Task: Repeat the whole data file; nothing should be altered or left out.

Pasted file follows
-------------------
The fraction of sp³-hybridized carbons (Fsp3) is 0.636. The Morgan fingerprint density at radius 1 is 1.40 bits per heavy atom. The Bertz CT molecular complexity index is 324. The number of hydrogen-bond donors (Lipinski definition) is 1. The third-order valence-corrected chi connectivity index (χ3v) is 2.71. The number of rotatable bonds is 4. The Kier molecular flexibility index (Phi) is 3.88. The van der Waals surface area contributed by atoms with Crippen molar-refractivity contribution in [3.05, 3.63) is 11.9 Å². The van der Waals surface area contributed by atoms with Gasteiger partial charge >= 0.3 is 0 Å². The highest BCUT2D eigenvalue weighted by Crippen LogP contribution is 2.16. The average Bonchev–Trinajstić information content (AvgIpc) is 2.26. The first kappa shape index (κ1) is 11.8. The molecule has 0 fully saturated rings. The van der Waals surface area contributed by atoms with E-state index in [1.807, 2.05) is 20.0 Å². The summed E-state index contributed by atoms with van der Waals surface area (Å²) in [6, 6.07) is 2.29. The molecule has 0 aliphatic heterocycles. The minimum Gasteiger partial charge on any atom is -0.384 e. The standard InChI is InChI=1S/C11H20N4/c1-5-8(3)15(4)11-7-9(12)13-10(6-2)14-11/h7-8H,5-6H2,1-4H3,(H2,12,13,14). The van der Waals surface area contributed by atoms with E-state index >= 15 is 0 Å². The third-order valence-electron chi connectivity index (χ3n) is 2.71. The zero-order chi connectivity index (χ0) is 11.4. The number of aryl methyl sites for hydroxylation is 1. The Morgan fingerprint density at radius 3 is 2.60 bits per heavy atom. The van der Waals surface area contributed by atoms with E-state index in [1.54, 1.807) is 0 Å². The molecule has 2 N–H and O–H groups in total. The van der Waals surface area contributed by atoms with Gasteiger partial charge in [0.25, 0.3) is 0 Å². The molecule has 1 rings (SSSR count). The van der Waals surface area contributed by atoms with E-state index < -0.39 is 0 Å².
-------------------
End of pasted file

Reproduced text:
The fraction of sp³-hybridized carbons (Fsp3) is 0.636. The Morgan fingerprint density at radius 1 is 1.40 bits per heavy atom. The Bertz CT molecular complexity index is 324. The number of hydrogen-bond donors (Lipinski definition) is 1. The third-order valence-corrected chi connectivity index (χ3v) is 2.71. The number of rotatable bonds is 4. The Kier molecular flexibility index (Phi) is 3.88. The van der Waals surface area contributed by atoms with Crippen molar-refractivity contribution in [3.05, 3.63) is 11.9 Å². The van der Waals surface area contributed by atoms with Gasteiger partial charge >= 0.3 is 0 Å². The highest BCUT2D eigenvalue weighted by Crippen LogP contribution is 2.16. The average Bonchev–Trinajstić information content (AvgIpc) is 2.26. The first kappa shape index (κ1) is 11.8. The molecule has 0 fully saturated rings. The van der Waals surface area contributed by atoms with E-state index in [1.807, 2.05) is 20.0 Å². The summed E-state index contributed by atoms with van der Waals surface area (Å²) in [6, 6.07) is 2.29. The molecule has 0 aliphatic heterocycles. The minimum Gasteiger partial charge on any atom is -0.384 e. The standard InChI is InChI=1S/C11H20N4/c1-5-8(3)15(4)11-7-9(12)13-10(6-2)14-11/h7-8H,5-6H2,1-4H3,(H2,12,13,14). The van der Waals surface area contributed by atoms with E-state index >= 15 is 0 Å². The third-order valence-electron chi connectivity index (χ3n) is 2.71. The zero-order chi connectivity index (χ0) is 11.4. The number of aryl methyl sites for hydroxylation is 1. The Morgan fingerprint density at radius 3 is 2.60 bits per heavy atom. The van der Waals surface area contributed by atoms with E-state index in [1.54, 1.807) is 0 Å². The molecule has 2 N–H and O–H groups in total. The van der Waals surface area contributed by atoms with Gasteiger partial charge in [0.25, 0.3) is 0 Å². The molecule has 1 rings (SSSR count). The van der Waals surface area contributed by atoms with E-state index < -0.39 is 0 Å².